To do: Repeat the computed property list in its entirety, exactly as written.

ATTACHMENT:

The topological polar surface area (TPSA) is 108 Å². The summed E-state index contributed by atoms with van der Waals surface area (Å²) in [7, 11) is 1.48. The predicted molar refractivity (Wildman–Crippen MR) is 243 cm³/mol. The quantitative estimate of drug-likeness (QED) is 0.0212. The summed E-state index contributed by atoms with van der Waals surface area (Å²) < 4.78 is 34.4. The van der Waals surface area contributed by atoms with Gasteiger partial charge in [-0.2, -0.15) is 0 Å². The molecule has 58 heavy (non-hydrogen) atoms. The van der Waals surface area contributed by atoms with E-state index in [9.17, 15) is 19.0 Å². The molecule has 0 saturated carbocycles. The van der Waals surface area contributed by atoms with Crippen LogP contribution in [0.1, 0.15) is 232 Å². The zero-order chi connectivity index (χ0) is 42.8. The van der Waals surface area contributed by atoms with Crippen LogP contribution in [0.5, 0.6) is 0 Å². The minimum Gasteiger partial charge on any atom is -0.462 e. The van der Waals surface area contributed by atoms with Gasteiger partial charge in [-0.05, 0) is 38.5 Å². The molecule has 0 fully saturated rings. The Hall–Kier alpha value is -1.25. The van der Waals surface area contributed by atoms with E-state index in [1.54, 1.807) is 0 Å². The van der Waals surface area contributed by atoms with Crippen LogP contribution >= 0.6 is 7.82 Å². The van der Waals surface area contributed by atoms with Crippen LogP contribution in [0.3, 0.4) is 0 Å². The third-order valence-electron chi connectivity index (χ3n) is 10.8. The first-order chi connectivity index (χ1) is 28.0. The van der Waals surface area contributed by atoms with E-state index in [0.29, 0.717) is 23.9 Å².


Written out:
The topological polar surface area (TPSA) is 108 Å². The summed E-state index contributed by atoms with van der Waals surface area (Å²) in [7, 11) is 1.48. The predicted molar refractivity (Wildman–Crippen MR) is 243 cm³/mol. The quantitative estimate of drug-likeness (QED) is 0.0212. The summed E-state index contributed by atoms with van der Waals surface area (Å²) < 4.78 is 34.4. The van der Waals surface area contributed by atoms with Gasteiger partial charge in [-0.2, -0.15) is 0 Å². The molecule has 58 heavy (non-hydrogen) atoms. The van der Waals surface area contributed by atoms with E-state index in [9.17, 15) is 19.0 Å². The molecule has 0 saturated carbocycles. The van der Waals surface area contributed by atoms with Crippen LogP contribution in [0.1, 0.15) is 232 Å². The zero-order chi connectivity index (χ0) is 42.8. The van der Waals surface area contributed by atoms with Crippen LogP contribution in [0.5, 0.6) is 0 Å². The minimum Gasteiger partial charge on any atom is -0.462 e. The van der Waals surface area contributed by atoms with Gasteiger partial charge in [-0.05, 0) is 38.5 Å². The molecule has 0 fully saturated rings. The Hall–Kier alpha value is -1.25. The van der Waals surface area contributed by atoms with E-state index in [1.54, 1.807) is 0 Å². The van der Waals surface area contributed by atoms with Crippen LogP contribution >= 0.6 is 7.82 Å². The van der Waals surface area contributed by atoms with Crippen LogP contribution in [0.3, 0.4) is 0 Å². The third-order valence-electron chi connectivity index (χ3n) is 10.8. The first-order chi connectivity index (χ1) is 28.0. The van der Waals surface area contributed by atoms with E-state index in [0.29, 0.717) is 23.9 Å².